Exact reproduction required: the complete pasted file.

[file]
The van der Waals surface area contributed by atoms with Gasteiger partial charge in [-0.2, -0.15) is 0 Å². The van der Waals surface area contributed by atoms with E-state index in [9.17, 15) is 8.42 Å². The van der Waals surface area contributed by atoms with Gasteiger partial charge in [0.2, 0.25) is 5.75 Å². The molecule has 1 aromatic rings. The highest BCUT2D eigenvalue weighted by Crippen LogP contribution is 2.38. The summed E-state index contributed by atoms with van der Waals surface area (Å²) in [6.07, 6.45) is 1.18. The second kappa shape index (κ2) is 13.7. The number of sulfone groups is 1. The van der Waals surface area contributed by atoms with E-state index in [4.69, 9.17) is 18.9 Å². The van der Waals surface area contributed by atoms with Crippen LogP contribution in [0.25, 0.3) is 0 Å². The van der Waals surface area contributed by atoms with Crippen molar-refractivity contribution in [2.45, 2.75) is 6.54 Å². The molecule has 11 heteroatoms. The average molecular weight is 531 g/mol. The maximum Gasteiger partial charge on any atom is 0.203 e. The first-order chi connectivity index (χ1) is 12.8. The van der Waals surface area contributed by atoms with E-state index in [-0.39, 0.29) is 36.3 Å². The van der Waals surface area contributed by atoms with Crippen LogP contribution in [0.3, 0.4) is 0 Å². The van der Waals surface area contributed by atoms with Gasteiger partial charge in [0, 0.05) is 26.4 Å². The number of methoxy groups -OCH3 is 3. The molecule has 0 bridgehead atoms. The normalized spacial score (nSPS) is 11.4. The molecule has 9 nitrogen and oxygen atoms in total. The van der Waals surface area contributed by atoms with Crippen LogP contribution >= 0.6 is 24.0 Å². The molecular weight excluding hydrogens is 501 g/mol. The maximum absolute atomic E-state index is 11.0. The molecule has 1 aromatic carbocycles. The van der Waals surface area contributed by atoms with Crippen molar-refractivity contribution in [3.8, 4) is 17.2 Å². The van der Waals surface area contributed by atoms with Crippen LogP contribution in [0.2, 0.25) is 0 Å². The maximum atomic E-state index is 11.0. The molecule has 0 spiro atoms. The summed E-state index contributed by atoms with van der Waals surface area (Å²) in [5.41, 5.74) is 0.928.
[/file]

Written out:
The van der Waals surface area contributed by atoms with Gasteiger partial charge in [-0.2, -0.15) is 0 Å². The van der Waals surface area contributed by atoms with E-state index in [9.17, 15) is 8.42 Å². The van der Waals surface area contributed by atoms with Gasteiger partial charge in [0.2, 0.25) is 5.75 Å². The molecule has 1 aromatic rings. The highest BCUT2D eigenvalue weighted by Crippen LogP contribution is 2.38. The summed E-state index contributed by atoms with van der Waals surface area (Å²) in [6.07, 6.45) is 1.18. The second kappa shape index (κ2) is 13.7. The number of sulfone groups is 1. The van der Waals surface area contributed by atoms with E-state index in [4.69, 9.17) is 18.9 Å². The van der Waals surface area contributed by atoms with Crippen LogP contribution in [0.25, 0.3) is 0 Å². The van der Waals surface area contributed by atoms with Crippen molar-refractivity contribution in [2.45, 2.75) is 6.54 Å². The molecule has 11 heteroatoms. The average molecular weight is 531 g/mol. The maximum Gasteiger partial charge on any atom is 0.203 e. The first-order chi connectivity index (χ1) is 12.8. The van der Waals surface area contributed by atoms with E-state index in [-0.39, 0.29) is 36.3 Å². The van der Waals surface area contributed by atoms with Crippen LogP contribution in [0.3, 0.4) is 0 Å². The van der Waals surface area contributed by atoms with Gasteiger partial charge in [0, 0.05) is 26.4 Å². The number of methoxy groups -OCH3 is 3. The molecule has 0 bridgehead atoms. The normalized spacial score (nSPS) is 11.4. The molecule has 9 nitrogen and oxygen atoms in total. The van der Waals surface area contributed by atoms with Crippen LogP contribution >= 0.6 is 24.0 Å². The molecular weight excluding hydrogens is 501 g/mol. The maximum absolute atomic E-state index is 11.0. The molecule has 1 aromatic carbocycles. The van der Waals surface area contributed by atoms with Crippen molar-refractivity contribution in [3.8, 4) is 17.2 Å². The van der Waals surface area contributed by atoms with Crippen LogP contribution in [0.2, 0.25) is 0 Å². The maximum atomic E-state index is 11.0. The molecule has 0 spiro atoms. The summed E-state index contributed by atoms with van der Waals surface area (Å²) in [5.41, 5.74) is 0.928.